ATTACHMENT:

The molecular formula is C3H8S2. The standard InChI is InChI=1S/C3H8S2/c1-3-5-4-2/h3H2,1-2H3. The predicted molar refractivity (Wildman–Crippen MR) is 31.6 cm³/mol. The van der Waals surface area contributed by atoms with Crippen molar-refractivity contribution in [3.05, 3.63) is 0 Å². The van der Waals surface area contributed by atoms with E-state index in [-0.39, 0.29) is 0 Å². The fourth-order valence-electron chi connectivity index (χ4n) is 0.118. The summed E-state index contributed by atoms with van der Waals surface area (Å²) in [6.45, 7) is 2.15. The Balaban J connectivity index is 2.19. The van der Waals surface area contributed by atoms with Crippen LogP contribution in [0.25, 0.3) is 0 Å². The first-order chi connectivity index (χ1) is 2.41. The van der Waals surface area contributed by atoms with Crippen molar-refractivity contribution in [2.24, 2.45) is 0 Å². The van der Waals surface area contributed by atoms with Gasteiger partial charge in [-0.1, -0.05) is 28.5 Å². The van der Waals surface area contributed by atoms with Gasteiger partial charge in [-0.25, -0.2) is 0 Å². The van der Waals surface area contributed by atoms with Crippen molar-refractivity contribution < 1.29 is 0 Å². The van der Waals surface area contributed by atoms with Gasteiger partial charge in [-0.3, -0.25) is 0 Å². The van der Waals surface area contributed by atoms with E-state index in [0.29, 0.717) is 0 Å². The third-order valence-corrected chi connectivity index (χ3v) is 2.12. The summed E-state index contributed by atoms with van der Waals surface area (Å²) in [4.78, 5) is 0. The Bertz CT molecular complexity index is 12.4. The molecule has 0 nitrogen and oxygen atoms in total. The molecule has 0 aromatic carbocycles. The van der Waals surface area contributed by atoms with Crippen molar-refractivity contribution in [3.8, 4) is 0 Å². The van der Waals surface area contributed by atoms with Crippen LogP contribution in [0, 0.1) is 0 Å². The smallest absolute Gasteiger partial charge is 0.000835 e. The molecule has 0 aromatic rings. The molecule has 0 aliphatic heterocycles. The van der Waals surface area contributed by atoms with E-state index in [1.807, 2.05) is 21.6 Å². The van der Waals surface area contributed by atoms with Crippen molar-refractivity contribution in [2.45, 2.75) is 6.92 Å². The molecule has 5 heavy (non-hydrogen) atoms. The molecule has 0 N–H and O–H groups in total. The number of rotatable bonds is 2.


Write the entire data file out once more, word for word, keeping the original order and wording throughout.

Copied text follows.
The molecular formula is C3H8S2. The standard InChI is InChI=1S/C3H8S2/c1-3-5-4-2/h3H2,1-2H3. The predicted molar refractivity (Wildman–Crippen MR) is 31.6 cm³/mol. The van der Waals surface area contributed by atoms with Crippen molar-refractivity contribution in [3.05, 3.63) is 0 Å². The van der Waals surface area contributed by atoms with E-state index in [-0.39, 0.29) is 0 Å². The fourth-order valence-electron chi connectivity index (χ4n) is 0.118. The summed E-state index contributed by atoms with van der Waals surface area (Å²) in [6.45, 7) is 2.15. The Balaban J connectivity index is 2.19. The van der Waals surface area contributed by atoms with Crippen LogP contribution in [0.25, 0.3) is 0 Å². The first-order chi connectivity index (χ1) is 2.41. The van der Waals surface area contributed by atoms with Crippen molar-refractivity contribution in [2.24, 2.45) is 0 Å². The van der Waals surface area contributed by atoms with Gasteiger partial charge in [-0.1, -0.05) is 28.5 Å². The van der Waals surface area contributed by atoms with Gasteiger partial charge in [-0.25, -0.2) is 0 Å². The van der Waals surface area contributed by atoms with Crippen molar-refractivity contribution < 1.29 is 0 Å². The van der Waals surface area contributed by atoms with Gasteiger partial charge in [-0.3, -0.25) is 0 Å². The van der Waals surface area contributed by atoms with E-state index in [0.29, 0.717) is 0 Å². The third-order valence-corrected chi connectivity index (χ3v) is 2.12. The summed E-state index contributed by atoms with van der Waals surface area (Å²) in [4.78, 5) is 0. The Bertz CT molecular complexity index is 12.4. The molecule has 0 nitrogen and oxygen atoms in total. The molecule has 0 aromatic carbocycles. The van der Waals surface area contributed by atoms with Crippen molar-refractivity contribution in [3.8, 4) is 0 Å². The van der Waals surface area contributed by atoms with Crippen LogP contribution in [0, 0.1) is 0 Å². The smallest absolute Gasteiger partial charge is 0.000835 e. The molecule has 0 aromatic rings. The molecule has 0 aliphatic heterocycles. The van der Waals surface area contributed by atoms with E-state index in [1.807, 2.05) is 21.6 Å². The van der Waals surface area contributed by atoms with Crippen molar-refractivity contribution in [2.45, 2.75) is 6.92 Å². The molecule has 5 heavy (non-hydrogen) atoms. The molecule has 0 N–H and O–H groups in total. The number of rotatable bonds is 2.